PRWeek notes that ValueJet's move to AirTran, Philip Morris's move to Altria, and Anderson Consulting's move to Accenture, as well as Blackwater's change to Xe, all came after these companies faced with some form of trouble. Similarly, GM's name might now be "sullied" enough that it can't be associated with financial matters, given the state of its pension fund and its public request for government bail-out money.
Other high profile investment groups have also changed their brand names, including IndyMac Bank's change to IndyMac Federal Bank and Countrywide Home Loans shift to Bank of America Home Loans after both companies publicly hit the skids.
Our own research has shown that this disaster induced rebranding strategy is nothing new. A large percentage of companies that do change their names, do so after a publicized mistake or mishap. However, renaming a company after such an event is a sensitive and important matter that needs to be carefully managed.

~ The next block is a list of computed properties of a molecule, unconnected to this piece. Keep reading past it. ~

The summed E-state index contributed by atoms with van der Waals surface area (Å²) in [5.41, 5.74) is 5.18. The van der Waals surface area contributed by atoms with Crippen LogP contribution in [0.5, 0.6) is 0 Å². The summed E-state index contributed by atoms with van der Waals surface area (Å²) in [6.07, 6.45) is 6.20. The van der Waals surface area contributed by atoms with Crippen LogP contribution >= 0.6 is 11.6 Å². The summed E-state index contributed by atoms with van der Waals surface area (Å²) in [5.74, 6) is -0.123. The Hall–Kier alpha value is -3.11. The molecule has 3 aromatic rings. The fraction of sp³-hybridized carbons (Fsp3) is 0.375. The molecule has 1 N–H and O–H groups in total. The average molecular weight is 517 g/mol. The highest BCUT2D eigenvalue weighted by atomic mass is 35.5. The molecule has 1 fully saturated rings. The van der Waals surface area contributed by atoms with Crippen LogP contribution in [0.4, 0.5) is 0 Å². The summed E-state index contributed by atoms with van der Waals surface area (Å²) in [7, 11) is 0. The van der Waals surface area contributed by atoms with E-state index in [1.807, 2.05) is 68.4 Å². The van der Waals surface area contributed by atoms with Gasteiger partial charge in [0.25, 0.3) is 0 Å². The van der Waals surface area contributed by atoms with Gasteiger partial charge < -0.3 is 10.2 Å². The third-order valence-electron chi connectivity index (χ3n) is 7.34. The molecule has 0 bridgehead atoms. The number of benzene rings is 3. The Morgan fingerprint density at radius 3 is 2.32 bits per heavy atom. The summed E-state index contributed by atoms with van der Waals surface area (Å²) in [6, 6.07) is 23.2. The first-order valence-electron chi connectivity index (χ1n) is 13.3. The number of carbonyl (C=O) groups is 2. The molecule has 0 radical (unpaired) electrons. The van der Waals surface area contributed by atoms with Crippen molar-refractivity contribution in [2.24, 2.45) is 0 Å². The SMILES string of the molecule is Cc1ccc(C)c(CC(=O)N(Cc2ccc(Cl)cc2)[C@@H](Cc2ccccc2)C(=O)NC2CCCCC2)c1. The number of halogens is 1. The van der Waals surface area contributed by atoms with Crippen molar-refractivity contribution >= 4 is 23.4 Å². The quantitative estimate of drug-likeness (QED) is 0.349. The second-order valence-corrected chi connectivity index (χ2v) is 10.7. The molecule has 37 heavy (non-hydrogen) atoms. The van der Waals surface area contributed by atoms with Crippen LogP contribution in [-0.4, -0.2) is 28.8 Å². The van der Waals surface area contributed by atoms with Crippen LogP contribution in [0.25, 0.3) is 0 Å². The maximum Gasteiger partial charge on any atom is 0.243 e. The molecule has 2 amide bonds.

The fact is, that changing a company name is a delicate process, but it is one that can ultimately help a company distance itself from failure by bringing the consumer's attention to a new brand promise and company management style.
Although in this case, GM seems to have chosen a name that doesn't allow it to differentiate itself, which hinders its ability to properly reach the consumer.
March 17, 2009
Wisconsin's new slogan is catching some criticism for the fact that we've seen it before. Often, very often.
"Live like you mean it" is a phrase that's been used by hundreds of motivational speakers and a bevy of authors, and its been used "to promote real estate, clothing, and other merchandise," and Bacardi.
This slogan replaces "Life's So Good" and the state's tourism secretary says, "The silhouetted figure cartwheeling across the top of Wisconsin really speaks to the invitation to live and work and play here... and 'Live like you mean it' speaks to the fact that if you can imagine it, you can do it in Wisconsin. It was chosen for its energy."